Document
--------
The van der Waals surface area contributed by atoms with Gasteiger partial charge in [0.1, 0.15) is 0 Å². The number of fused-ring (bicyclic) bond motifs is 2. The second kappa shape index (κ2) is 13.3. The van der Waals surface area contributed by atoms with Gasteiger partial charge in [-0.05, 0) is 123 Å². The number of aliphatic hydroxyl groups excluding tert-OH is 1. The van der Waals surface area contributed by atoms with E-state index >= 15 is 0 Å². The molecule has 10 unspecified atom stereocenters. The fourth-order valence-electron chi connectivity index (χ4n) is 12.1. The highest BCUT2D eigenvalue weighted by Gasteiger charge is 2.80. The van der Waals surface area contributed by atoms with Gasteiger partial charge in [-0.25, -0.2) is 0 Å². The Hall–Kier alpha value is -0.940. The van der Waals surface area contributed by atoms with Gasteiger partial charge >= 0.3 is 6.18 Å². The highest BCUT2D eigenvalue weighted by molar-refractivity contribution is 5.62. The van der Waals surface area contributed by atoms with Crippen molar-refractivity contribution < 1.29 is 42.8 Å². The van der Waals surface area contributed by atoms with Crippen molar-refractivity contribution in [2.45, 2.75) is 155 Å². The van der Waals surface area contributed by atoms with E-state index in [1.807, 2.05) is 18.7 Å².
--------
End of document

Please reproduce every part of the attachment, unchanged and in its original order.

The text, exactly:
The van der Waals surface area contributed by atoms with Gasteiger partial charge in [0.1, 0.15) is 0 Å². The number of fused-ring (bicyclic) bond motifs is 2. The second kappa shape index (κ2) is 13.3. The van der Waals surface area contributed by atoms with Gasteiger partial charge in [-0.05, 0) is 123 Å². The number of aliphatic hydroxyl groups excluding tert-OH is 1. The van der Waals surface area contributed by atoms with E-state index >= 15 is 0 Å². The molecule has 10 unspecified atom stereocenters. The fourth-order valence-electron chi connectivity index (χ4n) is 12.1. The highest BCUT2D eigenvalue weighted by Gasteiger charge is 2.80. The van der Waals surface area contributed by atoms with Gasteiger partial charge in [-0.25, -0.2) is 0 Å². The Hall–Kier alpha value is -0.940. The van der Waals surface area contributed by atoms with Gasteiger partial charge >= 0.3 is 6.18 Å². The highest BCUT2D eigenvalue weighted by molar-refractivity contribution is 5.62. The van der Waals surface area contributed by atoms with Crippen molar-refractivity contribution < 1.29 is 42.8 Å². The van der Waals surface area contributed by atoms with Crippen molar-refractivity contribution in [2.45, 2.75) is 155 Å². The van der Waals surface area contributed by atoms with E-state index in [1.807, 2.05) is 18.7 Å².